At the age of 19, Cem and his best friend got deeply involved in the drug trade. For more than two years, they smuggled hashish from the Netherlands to Germany. It must have been dozens of kilos. When they were finally caught, Cem says he only saw two possibilities: He could either come clean and tell the police everything and betray his best friend, or he could go away to prison for a very long time. Cem betrayed his best friend.
He quickly developed a taste for working with the police. At first, he gave the cops occasional tips, then he started regularly providing them with information. Finally, Cem became an official informant for the Krefeld police. He was good, and word quickly got around. Soon, police departments throughout North Rhine-Westphalia began requesting his services.
The job was perfect for Cem. He continued to move in criminal circles, where he was already familiar with the language, customs and rules. He snooped in brothels, homeless shelters and mosques. The thrill he grew to love as a drug dealer stayed with him. But now, he was one of the good guys. Since he was working for the state, he was no longer in danger of going to prison. Instead, the police praised the work he did. He could feel how dependent they were on him. He was no longer a nobody. He was a somebody — and he got paid for it. It was less than he would have earned as a drug dealer, around 100 euros ($114) for a day’s work, but there were bonuses for big successes. And everything was paid in cash. But for Cem, the most important part was that it was honest work. On the side, he still received welfare. The job center was none the wiser about the work he did on the side for the police.
One of his first assignments landed Cem at the center of one of the most spectacular murders of 2002. A 15-year-old girl named Rebecca had been murdered in Cologne. Two months after her death, some kids found her decomposed body on the grounds of a former glass factory. The police had a suspect, Guido S., a young man who knew the victim. But they didn’t have any hard evidence against him.
Exposing Rebecca’s Killer
Cem’s mission was to befriend S. and elicit a confession. He was given an apartment, a bicycle and plenty of time. For weeks, Cem loitered around the area.
Cem made his first move in front of a kiosk, when he appeared to run into S. by chance. He bought hashish from a friend of S.’s — and stayed close by. Soon Cem and the suspect were best friends. But as far as the murder was concerned, S. didn’t say a word.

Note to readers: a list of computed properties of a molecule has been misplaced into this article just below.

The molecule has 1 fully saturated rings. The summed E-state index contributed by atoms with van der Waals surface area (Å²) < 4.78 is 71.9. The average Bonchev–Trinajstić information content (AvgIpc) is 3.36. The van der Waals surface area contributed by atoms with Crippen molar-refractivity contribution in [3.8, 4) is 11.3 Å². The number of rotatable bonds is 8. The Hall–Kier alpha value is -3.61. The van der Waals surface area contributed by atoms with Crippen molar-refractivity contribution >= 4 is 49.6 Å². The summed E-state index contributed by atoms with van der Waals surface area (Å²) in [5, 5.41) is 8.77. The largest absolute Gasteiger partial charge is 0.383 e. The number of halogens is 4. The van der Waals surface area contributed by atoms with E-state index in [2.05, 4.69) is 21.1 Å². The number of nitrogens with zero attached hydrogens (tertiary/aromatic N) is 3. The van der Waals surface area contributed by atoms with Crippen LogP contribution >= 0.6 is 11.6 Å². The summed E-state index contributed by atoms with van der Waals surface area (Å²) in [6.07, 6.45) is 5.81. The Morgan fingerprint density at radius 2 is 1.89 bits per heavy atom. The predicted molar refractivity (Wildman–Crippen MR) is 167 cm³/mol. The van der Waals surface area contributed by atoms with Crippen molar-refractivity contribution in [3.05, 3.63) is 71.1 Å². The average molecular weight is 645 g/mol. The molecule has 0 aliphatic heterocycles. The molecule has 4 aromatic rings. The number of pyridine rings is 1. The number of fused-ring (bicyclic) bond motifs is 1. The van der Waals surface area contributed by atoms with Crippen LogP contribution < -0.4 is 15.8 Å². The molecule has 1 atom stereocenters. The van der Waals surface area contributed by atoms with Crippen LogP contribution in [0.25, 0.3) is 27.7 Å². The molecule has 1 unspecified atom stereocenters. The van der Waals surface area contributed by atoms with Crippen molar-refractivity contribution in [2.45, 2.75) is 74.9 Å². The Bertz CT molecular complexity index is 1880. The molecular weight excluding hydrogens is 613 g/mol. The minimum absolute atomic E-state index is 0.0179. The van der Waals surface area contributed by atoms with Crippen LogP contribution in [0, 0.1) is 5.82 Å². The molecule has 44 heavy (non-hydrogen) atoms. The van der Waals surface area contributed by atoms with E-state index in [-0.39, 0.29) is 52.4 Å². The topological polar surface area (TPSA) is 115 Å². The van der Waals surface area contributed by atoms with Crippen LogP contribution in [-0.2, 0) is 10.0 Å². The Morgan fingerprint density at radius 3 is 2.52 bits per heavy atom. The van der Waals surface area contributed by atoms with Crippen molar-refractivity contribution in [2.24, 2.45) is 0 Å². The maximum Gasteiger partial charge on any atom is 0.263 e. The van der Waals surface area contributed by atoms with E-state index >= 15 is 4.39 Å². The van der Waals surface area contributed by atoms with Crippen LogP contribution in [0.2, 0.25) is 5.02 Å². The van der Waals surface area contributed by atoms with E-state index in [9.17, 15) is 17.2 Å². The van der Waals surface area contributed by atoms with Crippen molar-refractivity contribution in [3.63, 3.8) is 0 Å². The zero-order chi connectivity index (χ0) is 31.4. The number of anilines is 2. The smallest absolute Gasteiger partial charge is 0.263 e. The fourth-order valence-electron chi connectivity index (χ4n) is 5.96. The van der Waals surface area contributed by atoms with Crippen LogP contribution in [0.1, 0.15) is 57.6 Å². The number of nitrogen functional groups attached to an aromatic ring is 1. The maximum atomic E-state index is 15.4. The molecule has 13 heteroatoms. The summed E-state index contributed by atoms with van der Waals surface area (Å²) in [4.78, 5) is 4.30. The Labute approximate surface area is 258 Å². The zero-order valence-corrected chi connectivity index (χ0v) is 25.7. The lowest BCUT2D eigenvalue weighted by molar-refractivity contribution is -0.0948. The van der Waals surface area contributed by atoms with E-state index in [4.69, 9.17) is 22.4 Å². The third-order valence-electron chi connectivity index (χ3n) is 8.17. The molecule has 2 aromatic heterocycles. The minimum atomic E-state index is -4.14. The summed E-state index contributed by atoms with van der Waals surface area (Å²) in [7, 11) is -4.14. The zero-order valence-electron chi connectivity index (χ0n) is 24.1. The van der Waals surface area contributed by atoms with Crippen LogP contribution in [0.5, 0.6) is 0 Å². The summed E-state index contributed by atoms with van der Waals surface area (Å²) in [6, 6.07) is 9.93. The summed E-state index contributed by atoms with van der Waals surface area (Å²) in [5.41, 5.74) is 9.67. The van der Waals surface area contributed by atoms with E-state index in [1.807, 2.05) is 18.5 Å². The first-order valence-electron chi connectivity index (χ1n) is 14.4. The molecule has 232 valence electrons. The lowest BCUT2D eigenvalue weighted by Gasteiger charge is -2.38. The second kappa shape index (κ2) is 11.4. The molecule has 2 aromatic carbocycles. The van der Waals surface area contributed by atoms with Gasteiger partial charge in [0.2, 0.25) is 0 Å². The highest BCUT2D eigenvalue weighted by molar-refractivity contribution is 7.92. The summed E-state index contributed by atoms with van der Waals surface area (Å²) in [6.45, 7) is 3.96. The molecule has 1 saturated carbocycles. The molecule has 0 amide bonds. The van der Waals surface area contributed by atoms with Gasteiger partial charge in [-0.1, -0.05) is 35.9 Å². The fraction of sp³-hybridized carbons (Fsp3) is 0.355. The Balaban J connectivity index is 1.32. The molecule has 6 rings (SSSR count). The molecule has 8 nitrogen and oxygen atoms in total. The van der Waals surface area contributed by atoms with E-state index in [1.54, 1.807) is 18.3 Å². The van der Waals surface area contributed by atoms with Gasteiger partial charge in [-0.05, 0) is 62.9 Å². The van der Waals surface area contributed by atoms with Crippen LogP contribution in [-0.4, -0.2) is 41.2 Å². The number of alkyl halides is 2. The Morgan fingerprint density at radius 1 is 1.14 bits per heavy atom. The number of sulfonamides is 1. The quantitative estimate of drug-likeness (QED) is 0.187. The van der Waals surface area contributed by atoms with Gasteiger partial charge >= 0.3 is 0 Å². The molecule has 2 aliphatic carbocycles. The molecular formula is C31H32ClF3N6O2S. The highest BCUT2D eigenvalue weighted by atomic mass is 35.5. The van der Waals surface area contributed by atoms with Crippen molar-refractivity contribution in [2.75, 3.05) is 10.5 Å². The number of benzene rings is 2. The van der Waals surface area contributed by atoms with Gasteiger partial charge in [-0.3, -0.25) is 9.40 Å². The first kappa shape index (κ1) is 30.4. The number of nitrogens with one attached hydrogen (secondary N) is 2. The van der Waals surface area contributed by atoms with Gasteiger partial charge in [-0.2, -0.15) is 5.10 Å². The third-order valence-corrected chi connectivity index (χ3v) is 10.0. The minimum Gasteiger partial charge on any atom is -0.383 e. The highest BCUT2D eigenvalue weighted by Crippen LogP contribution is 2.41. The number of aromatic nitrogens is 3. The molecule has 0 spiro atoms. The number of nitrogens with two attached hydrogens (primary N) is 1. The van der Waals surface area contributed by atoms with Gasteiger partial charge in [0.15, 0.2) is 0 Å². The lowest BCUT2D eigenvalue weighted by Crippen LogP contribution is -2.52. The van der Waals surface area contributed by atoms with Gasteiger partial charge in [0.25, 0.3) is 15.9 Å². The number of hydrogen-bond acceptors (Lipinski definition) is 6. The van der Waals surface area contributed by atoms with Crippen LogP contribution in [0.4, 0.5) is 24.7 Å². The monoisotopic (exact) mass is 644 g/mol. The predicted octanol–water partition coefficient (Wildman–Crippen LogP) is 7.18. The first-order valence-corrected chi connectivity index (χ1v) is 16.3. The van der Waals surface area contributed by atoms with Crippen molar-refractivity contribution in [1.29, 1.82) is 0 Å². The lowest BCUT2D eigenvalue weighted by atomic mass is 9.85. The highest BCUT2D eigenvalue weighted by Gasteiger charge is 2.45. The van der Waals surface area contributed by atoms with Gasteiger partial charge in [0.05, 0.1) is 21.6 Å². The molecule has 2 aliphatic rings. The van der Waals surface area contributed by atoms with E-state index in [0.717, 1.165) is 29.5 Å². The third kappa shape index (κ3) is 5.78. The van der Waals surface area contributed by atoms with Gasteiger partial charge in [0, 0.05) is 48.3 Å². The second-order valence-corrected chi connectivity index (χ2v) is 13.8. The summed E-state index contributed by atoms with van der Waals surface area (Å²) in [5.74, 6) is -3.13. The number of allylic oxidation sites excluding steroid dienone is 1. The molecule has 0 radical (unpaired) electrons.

Cem had an idea. He invited his new buddy to Pascha, a large brothel in Cologne. Sex on the taxpayer’s dime. On the way home, Guido S. confessed to having murdered Rebecca.
Cem thought he had accomplished his task, but investigators weren’t satisfied. They wanted S. to confess on tape, so that his confession could be used in court. But how were they going to pull something like this off? With a little act of theater.
The police bugged the apartment they had given Cem for the operation. Then they made a show of arresting him out in public for appearances’ sake. Out of ostensible desperation, Cem gave Guido S. the key to his apartment and told him to wait for him there. Soon the undercover informant returned home from the police station. In S.’s eyes, Cem must have seemed even more trustworthy. They played games on the PlayStation and Cem again asked what had happened with Rebecca. Then S. confessed to the murder a second time. He wanted to have sex with her, he said, but she had refused. So, he tied her up and raped her. And “then I took the knife and — zap,” S. told Cem. All this could be heard later in the recording.
As the men left the apartment, a squad of policemen rushed up to them. The officers threw Guido S. to the ground and handcuffed him. Cem ran toward S. and kicked him. “You pig! You son of a bitch!” he says he yelled. One of the officers pulled him away.
He still remembers the case today. It stands out from the roughly 60 missions he has completed for the police because it was one of the first in his career. And because it involved a teenager. Cem now has a daughter of his own who is around the same age as Rebecca at the time of her murder.
The Life of a Criminal
For nearly 20 years, Cem’s professional life looked something like this: The police would show him photos of his target and provide him with locations where he could meet them. More often than not, Cem was able to quickly establish trust and get close to them. Cem likes people. And people like Cem.
Of course, sometimes he would fail, and sometimes he would put himself in mortal danger. Once drug dealers found some papers with Cem’s real name on them and grimly escorted him away. He thought they were going to kill him, but they only brought him to his car.